“I do think its generally the case and I think its because cyclists are a minority compared to people who drive cars that are transporting them in society. They are a small group and they know the rules and they know the laws and when they’re pulled over, if they don’t feel they committed an infraction, they’re defiant.
“How often do people get pulled over in cars where the officer is condemning them for breaking the law they didn’t break? It happens to cyclists all the time, so the line is drawn in the sand between cyclists and the authority.
“A motorist gets pulled over and they’re thinking of their insurance rates and they’re thinking of court dates and they’re hopeful they’re going to get a warning. They’re usually a lot more obsequious.”
I know you covered this in the book to some extent, but what is the cause of the animosity that motorists have toward cyclists:
“There’s the basic psychology of limited resources. The road is only so wide, and they’ve been driving their car down that road and now there’s a cyclist in front of them that they feel is getting in their way, that basically has a toy in the street.
“Swinging in the other direction, you have the cyclist who absolutely ignores every traffic law, rides down the sidewalk, then he goes through the crosswalk, and if a motorist doesn’t see him he flips him off. Then he jumps on the road in the wrong direction and he doesn’t have lights on at night.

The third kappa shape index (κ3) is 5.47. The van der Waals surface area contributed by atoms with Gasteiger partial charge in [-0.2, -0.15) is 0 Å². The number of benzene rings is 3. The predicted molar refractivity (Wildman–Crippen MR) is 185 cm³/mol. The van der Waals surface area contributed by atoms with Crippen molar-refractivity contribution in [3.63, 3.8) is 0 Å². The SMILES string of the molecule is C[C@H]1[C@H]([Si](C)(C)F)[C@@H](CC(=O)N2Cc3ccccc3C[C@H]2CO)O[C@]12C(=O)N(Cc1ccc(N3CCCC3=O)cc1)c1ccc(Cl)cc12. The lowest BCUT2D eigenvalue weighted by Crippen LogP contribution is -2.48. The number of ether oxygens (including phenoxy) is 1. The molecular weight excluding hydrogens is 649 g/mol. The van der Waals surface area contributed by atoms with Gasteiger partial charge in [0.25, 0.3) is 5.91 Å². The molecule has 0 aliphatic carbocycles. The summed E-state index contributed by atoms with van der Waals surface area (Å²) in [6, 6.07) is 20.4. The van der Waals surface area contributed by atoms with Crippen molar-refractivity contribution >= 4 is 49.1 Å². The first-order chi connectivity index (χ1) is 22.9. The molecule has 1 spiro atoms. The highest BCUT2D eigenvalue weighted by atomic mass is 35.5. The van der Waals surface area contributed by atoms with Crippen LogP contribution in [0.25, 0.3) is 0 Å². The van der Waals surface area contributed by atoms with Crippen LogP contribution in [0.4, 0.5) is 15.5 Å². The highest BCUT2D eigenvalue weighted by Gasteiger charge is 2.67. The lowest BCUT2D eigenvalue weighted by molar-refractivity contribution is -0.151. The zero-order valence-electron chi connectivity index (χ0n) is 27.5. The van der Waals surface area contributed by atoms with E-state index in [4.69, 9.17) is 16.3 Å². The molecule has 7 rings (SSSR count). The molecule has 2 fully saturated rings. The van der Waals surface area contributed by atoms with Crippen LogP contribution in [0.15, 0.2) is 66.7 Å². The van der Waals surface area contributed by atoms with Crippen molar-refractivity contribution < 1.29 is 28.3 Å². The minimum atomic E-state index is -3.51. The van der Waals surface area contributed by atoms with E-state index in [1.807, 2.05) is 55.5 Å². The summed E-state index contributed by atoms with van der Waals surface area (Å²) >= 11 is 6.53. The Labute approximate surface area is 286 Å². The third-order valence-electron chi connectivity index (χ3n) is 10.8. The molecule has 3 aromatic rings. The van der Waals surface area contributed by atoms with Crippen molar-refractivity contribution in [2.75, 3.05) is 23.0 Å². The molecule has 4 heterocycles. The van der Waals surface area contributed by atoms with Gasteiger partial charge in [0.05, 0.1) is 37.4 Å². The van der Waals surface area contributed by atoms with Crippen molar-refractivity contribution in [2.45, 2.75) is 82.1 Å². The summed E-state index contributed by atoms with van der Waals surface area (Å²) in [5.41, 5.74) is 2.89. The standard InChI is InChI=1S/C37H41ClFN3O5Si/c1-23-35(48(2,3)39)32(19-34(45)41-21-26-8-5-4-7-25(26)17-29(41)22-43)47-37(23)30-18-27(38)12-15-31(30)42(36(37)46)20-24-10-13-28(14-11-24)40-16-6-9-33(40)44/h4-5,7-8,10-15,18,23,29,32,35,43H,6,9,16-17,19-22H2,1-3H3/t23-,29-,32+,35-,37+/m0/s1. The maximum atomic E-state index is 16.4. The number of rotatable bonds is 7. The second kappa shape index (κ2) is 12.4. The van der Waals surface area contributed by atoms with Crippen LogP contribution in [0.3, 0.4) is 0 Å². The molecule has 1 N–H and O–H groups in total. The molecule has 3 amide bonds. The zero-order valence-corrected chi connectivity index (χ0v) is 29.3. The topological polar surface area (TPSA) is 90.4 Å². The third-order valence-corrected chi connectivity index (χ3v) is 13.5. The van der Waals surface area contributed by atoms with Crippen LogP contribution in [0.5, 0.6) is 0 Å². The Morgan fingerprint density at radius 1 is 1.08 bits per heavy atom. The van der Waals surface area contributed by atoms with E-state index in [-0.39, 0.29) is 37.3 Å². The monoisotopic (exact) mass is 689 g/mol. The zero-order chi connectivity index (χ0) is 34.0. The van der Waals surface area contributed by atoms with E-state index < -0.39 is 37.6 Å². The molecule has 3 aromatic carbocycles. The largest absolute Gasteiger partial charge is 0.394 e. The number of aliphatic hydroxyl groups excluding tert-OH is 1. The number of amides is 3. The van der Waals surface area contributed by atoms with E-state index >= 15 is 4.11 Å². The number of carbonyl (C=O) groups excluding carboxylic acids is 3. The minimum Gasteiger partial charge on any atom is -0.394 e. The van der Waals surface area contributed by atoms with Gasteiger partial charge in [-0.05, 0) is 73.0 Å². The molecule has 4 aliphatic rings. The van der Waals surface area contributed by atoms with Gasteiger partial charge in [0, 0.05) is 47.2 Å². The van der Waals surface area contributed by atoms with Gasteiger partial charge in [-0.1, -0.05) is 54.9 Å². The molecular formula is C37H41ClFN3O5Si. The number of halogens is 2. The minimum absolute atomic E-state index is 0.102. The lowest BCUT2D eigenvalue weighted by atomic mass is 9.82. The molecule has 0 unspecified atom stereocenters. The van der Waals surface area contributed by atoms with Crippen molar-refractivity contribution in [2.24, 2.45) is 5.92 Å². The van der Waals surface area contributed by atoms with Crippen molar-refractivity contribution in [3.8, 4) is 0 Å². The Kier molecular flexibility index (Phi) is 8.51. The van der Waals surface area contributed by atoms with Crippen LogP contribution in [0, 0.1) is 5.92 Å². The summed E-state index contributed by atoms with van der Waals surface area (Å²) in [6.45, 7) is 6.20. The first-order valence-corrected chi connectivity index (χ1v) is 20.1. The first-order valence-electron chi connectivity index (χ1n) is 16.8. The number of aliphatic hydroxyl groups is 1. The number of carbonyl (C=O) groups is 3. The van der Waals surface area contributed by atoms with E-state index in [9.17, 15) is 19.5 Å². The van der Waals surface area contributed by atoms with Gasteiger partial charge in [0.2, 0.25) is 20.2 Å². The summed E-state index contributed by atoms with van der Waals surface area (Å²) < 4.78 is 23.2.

“That really perturbs a driver.
“I guess it’s two groups that have different ideas about the roads are like and what their rights and responsibilities are.”
What started you down the path to explore the historical aspects of cycling and the law?
“Being a lawyer, I thought, well we have to look at the law, the rule of law. Doing that research, it’s hard not to look.
“You look at a case law decision by a judge talking about cycling and he refers to another case for precedent. Naturally, you want to go see what they said in that case and you keep doing that and you end up kind of at the birth of the traffic laws in the United States, and there you have stage coaches and bicyclists and horse-drawn carriages and then the first motorized cars and you realize the history of cycling laws is really the history of traffic laws.
“When they first decided we have to have some rule, bikes were in the mix.
“If you’re a cyclist you belong to this group and they were in your group too. There’s a pride almost. It just captivated me, the historical element of bicycle law.
What really stood out from your historical study of cycling law?
“The first thing comes to mind is that almost the exact same kind of road rage, bike versus other vehicle violence was there right at the beginning.
“The scorchers they called them, the cyclists that were bombing around New York running people down and the stage coach drivers that were trying purposely to block them and knock them off the road. That’s still happening today.”
Mionske has started a limited tour to support his book and will expand his travels early next year. Off the Couch will list any Milwaukee-area appearances as soon as they’re confirmed.